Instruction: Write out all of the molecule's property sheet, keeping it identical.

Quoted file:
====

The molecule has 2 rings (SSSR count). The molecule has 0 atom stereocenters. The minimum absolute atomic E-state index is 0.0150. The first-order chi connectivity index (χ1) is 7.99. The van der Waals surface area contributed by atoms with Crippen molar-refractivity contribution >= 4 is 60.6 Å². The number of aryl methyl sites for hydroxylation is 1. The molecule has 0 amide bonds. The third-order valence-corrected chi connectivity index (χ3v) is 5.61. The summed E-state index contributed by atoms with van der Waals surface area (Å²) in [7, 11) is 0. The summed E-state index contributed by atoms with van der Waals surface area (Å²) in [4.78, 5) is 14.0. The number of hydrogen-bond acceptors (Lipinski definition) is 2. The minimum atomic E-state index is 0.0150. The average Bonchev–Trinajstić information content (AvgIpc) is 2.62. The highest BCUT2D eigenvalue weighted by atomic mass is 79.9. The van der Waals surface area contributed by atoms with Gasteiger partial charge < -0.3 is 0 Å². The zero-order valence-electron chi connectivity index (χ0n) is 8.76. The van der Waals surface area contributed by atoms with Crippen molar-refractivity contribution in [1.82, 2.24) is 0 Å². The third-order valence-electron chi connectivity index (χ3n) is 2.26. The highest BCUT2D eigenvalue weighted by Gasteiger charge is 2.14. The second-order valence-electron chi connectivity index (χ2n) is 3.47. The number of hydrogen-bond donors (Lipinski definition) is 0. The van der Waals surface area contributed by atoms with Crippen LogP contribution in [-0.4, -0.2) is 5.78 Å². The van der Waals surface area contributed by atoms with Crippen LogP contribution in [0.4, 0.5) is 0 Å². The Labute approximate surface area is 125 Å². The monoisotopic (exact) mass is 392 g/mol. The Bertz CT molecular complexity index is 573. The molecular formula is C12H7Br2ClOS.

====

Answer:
The molecule has 2 rings (SSSR count). The molecule has 0 atom stereocenters. The minimum absolute atomic E-state index is 0.0150. The first-order chi connectivity index (χ1) is 7.99. The van der Waals surface area contributed by atoms with Crippen molar-refractivity contribution >= 4 is 60.6 Å². The number of aryl methyl sites for hydroxylation is 1. The molecule has 0 amide bonds. The third-order valence-corrected chi connectivity index (χ3v) is 5.61. The summed E-state index contributed by atoms with van der Waals surface area (Å²) in [7, 11) is 0. The summed E-state index contributed by atoms with van der Waals surface area (Å²) in [4.78, 5) is 14.0. The number of hydrogen-bond acceptors (Lipinski definition) is 2. The minimum atomic E-state index is 0.0150. The average Bonchev–Trinajstić information content (AvgIpc) is 2.62. The highest BCUT2D eigenvalue weighted by atomic mass is 79.9. The van der Waals surface area contributed by atoms with Gasteiger partial charge < -0.3 is 0 Å². The zero-order valence-electron chi connectivity index (χ0n) is 8.76. The van der Waals surface area contributed by atoms with Crippen molar-refractivity contribution in [1.82, 2.24) is 0 Å². The third-order valence-electron chi connectivity index (χ3n) is 2.26. The highest BCUT2D eigenvalue weighted by Gasteiger charge is 2.14. The second-order valence-electron chi connectivity index (χ2n) is 3.47. The number of hydrogen-bond donors (Lipinski definition) is 0. The van der Waals surface area contributed by atoms with Crippen LogP contribution in [-0.4, -0.2) is 5.78 Å². The van der Waals surface area contributed by atoms with Crippen LogP contribution in [0.4, 0.5) is 0 Å². The Labute approximate surface area is 125 Å². The monoisotopic (exact) mass is 392 g/mol. The Bertz CT molecular complexity index is 573. The molecular formula is C12H7Br2ClOS.